THIS year is all set to be just as peculiar as the last. And while we’ll all have to deal with the ominous effects of Brexit, continuing global climate change and the Trumpinator, video games will be there yet again to help us all escape Kafkaesque reality and here’s five that should do the trick.
Horizon: Zero Dawn is a PlayStation 4 exclusive action-adventure video game set in a lush and vibrant post-post apocalypse world.
For reasons that will probably become clear to you later in the game, humanity has been reduced to Stone Age-like conditions and live in small hunter-gatherer tribes, while robotic animals roam across the vast expanse of nature in packs.
You play as Aloy, a young woman on a quest to find the secrets buried beneath the ruins of the “old world,” how and why humanity fell and her true origins.
The spaghetti-Western inspired Red Dead Redemption 2 (RDR 2) was finally announced last year after an agonising six year wait. I
ts celebrated predecessor — set in 1911 as the old West was nearing its end — was an open-world, third-person action game telling the story of John Marston, a reformed outlaw forced by the FBI to “bring to justice” the remaining members of his old gang.
What followed was a characteristically in-depth story of revenge, loss and, of course, redemption from the game’s developer Rockstar Games, the makers of the Grand Theft Auto series.
The company tends to hold its cards very close to its chest and not a lot is known about the sequel yet. It’s out in the autumn and from what’s been shown in a minute-long trailer, the setting looks astonishing.
Rockstar have shown themselves to be the masters of solid single and multi-player gameplay experiences, immersive and realistic worlds and gripping anti-hero narratives and, if RDR 2 is anything like its predecessor, then we’ll have another classic on our hands.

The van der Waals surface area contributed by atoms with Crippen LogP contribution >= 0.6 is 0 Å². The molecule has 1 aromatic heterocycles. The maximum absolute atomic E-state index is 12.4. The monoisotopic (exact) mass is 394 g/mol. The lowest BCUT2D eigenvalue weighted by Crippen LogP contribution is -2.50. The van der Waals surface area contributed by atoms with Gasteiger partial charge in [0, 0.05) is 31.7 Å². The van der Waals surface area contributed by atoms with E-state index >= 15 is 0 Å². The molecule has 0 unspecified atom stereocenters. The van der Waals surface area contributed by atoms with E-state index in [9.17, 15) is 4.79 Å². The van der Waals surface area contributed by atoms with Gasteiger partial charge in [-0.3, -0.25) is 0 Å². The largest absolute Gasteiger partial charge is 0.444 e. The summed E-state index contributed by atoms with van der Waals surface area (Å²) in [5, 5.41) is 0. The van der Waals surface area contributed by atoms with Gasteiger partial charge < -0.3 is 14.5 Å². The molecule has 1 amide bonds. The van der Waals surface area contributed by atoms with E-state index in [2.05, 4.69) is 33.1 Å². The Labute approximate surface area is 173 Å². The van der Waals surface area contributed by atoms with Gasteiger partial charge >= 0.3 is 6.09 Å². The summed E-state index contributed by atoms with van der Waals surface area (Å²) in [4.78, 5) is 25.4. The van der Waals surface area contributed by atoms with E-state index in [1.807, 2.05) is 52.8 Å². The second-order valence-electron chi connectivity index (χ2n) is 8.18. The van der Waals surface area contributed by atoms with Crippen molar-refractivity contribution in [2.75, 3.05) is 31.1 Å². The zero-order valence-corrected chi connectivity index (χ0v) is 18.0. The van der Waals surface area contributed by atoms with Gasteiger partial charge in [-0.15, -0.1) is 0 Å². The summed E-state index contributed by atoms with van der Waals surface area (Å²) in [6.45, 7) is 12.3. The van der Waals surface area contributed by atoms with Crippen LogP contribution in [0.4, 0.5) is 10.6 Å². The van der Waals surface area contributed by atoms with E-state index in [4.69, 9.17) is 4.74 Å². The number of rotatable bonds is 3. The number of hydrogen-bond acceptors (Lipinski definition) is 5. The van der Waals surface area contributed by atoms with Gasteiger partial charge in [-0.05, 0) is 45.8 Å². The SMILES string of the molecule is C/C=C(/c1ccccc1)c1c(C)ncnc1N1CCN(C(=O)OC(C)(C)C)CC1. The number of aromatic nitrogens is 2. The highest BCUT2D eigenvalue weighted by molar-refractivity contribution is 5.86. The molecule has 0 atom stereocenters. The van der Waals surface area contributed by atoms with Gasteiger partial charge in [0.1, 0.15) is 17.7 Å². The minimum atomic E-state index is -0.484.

We Happy Few is a first-person survival horror game taking place in an alternative version of the 1960s in a fictional British city. The people in this world are mandated by the autocratic and all-pervasive government to take “happy” pills — failing to do so meets with severe brutality not only from the state but also the over-medicated citizens themselves.
The game begins when protagonist Arthur Hastings stops taking his pills and beings to see the world for the dilapidated and dystopian state it really is. To escape the city, Hastings will have to blend in with the doped-up citizens, complete quests, craft weapons from the things he finds in the world and find ways around security checkpoints.
A portion of We Happy Few has already been released yet the finished game promises to have a compelling story, heavily inspired by the likes of George Orwell, Aldous Huxley and Ray Bradbury.
Sea of Thieves is a third-person, multiplayer pirate-themed video game in a shared online world due to be released sometime this year. Players can form crews with other players or go it alone and take to the high seas in order to explore tropical islands, find buried treasure, plunder other player crews and steal their booty.
As yet, it’s unclear whether the game will have any kind of story but so far Sea of Thieves is shaping up to be a whole lot of reckless, cartoonish fun. Yooka-Laylee is a game so brimming with vivid colours and adorable whimsy that it’s impossible not to smile watching it.
This 3D platformer features a chameleon called Yooka and a bat named Laylee and they jump, float, fly, minecart, roll and cause all manner of chaos as they put an end to Capital B — a bee in a business suit — and Dr Quack’s — you get it — evil plans to convert the world’s literature into pure profit.
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